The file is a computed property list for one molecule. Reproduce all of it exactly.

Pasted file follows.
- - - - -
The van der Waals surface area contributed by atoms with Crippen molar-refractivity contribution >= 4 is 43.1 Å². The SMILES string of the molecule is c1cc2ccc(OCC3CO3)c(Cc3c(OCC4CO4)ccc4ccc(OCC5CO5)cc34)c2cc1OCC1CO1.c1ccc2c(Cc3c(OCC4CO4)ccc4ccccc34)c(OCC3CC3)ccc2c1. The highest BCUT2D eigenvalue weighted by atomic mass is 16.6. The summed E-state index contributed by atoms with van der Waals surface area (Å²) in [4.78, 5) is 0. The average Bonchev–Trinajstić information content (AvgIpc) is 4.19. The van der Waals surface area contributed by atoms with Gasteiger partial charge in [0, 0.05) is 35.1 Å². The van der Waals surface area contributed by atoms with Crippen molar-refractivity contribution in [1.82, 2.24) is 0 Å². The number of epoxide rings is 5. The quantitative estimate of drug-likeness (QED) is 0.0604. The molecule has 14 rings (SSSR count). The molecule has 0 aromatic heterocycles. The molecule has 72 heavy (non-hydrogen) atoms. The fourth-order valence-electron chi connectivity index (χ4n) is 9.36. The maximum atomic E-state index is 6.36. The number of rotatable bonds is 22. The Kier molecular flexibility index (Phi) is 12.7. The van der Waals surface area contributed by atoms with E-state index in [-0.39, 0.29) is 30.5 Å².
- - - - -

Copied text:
The van der Waals surface area contributed by atoms with Crippen molar-refractivity contribution >= 4 is 43.1 Å². The SMILES string of the molecule is c1cc2ccc(OCC3CO3)c(Cc3c(OCC4CO4)ccc4ccc(OCC5CO5)cc34)c2cc1OCC1CO1.c1ccc2c(Cc3c(OCC4CO4)ccc4ccccc34)c(OCC3CC3)ccc2c1. The highest BCUT2D eigenvalue weighted by atomic mass is 16.6. The summed E-state index contributed by atoms with van der Waals surface area (Å²) in [4.78, 5) is 0. The average Bonchev–Trinajstić information content (AvgIpc) is 4.19. The van der Waals surface area contributed by atoms with Gasteiger partial charge in [0, 0.05) is 35.1 Å². The van der Waals surface area contributed by atoms with Crippen molar-refractivity contribution in [1.82, 2.24) is 0 Å². The number of epoxide rings is 5. The quantitative estimate of drug-likeness (QED) is 0.0604. The molecule has 14 rings (SSSR count). The molecule has 0 aromatic heterocycles. The molecule has 72 heavy (non-hydrogen) atoms. The fourth-order valence-electron chi connectivity index (χ4n) is 9.36. The maximum atomic E-state index is 6.36. The number of rotatable bonds is 22. The Kier molecular flexibility index (Phi) is 12.7. The van der Waals surface area contributed by atoms with E-state index in [-0.39, 0.29) is 30.5 Å².